Masks and face coverings will be mandatory for staff, and the county requires students in the third grade and higher to wear them as well, she added.
There will be disposable masks on campus for those who don’t have one or forget them at home, and If children aren’t wearing any then staff will contact their parents, she said. There is language from the state that says the district will need to exclude students who don’t wear masks, and offer them alternatives like independent study, Washer said.
Students, teachers and staff who have a medical condition preventing them from wearing masks must submit documentation from their doctor, she added.
Even with this new information regarding conduct and protocols on campus, board members said they were hesitant about sticking to last week’s proposed phase-in return to school this semester.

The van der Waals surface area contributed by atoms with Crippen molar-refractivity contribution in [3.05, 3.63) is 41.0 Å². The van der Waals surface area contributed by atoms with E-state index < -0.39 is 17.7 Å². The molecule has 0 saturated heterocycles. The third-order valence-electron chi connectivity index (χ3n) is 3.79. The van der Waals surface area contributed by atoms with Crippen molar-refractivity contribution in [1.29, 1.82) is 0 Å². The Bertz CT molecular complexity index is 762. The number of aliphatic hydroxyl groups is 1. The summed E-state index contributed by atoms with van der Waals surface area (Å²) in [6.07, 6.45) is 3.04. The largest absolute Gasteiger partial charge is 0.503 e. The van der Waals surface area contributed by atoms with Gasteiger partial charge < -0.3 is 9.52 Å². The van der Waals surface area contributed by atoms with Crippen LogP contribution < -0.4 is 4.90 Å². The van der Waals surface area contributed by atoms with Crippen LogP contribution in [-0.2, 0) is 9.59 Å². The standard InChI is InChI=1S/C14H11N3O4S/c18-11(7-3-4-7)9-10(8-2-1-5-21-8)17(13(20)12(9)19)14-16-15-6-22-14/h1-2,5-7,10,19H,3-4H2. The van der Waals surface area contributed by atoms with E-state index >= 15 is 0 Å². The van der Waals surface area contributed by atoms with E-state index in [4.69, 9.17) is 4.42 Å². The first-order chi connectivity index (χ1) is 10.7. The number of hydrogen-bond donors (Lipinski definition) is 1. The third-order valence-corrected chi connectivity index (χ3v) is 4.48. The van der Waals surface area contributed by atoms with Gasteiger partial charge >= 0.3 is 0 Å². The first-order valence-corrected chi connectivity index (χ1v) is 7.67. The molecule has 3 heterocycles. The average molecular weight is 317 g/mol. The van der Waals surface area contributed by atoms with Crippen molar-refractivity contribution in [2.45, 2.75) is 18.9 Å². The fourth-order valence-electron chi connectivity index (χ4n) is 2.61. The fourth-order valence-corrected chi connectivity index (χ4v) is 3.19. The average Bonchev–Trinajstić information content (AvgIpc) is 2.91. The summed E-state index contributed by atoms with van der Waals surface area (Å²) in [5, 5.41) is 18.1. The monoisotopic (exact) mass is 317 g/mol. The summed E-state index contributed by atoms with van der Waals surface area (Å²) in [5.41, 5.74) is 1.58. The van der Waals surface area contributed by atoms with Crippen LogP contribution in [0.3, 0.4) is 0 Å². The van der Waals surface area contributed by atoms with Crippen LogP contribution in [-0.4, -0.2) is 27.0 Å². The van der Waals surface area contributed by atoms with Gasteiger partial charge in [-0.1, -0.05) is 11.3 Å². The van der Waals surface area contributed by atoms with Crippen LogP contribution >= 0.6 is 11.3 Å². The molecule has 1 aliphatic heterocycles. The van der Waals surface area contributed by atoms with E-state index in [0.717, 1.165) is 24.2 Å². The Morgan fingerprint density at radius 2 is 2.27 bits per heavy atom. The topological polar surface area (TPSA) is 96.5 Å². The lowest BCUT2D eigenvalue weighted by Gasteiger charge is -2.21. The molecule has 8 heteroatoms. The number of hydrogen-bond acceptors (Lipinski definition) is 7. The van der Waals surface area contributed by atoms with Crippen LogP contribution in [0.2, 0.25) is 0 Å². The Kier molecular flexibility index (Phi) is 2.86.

Board member Gary Knackstedt reached out to several principals in the North Stockton area he represents, and found they have concerns about adequately supplying students and staff with personal protective equipment, he said.
They were also concerned there was not enough custodial staff to clean rooms and that there hasn’t been discussion on hiring long-term substitutes for teachers who may have to take a leave of absence due to COVID-19, he said. They also need more time to prepare for changes to the district’s master schedule, he added.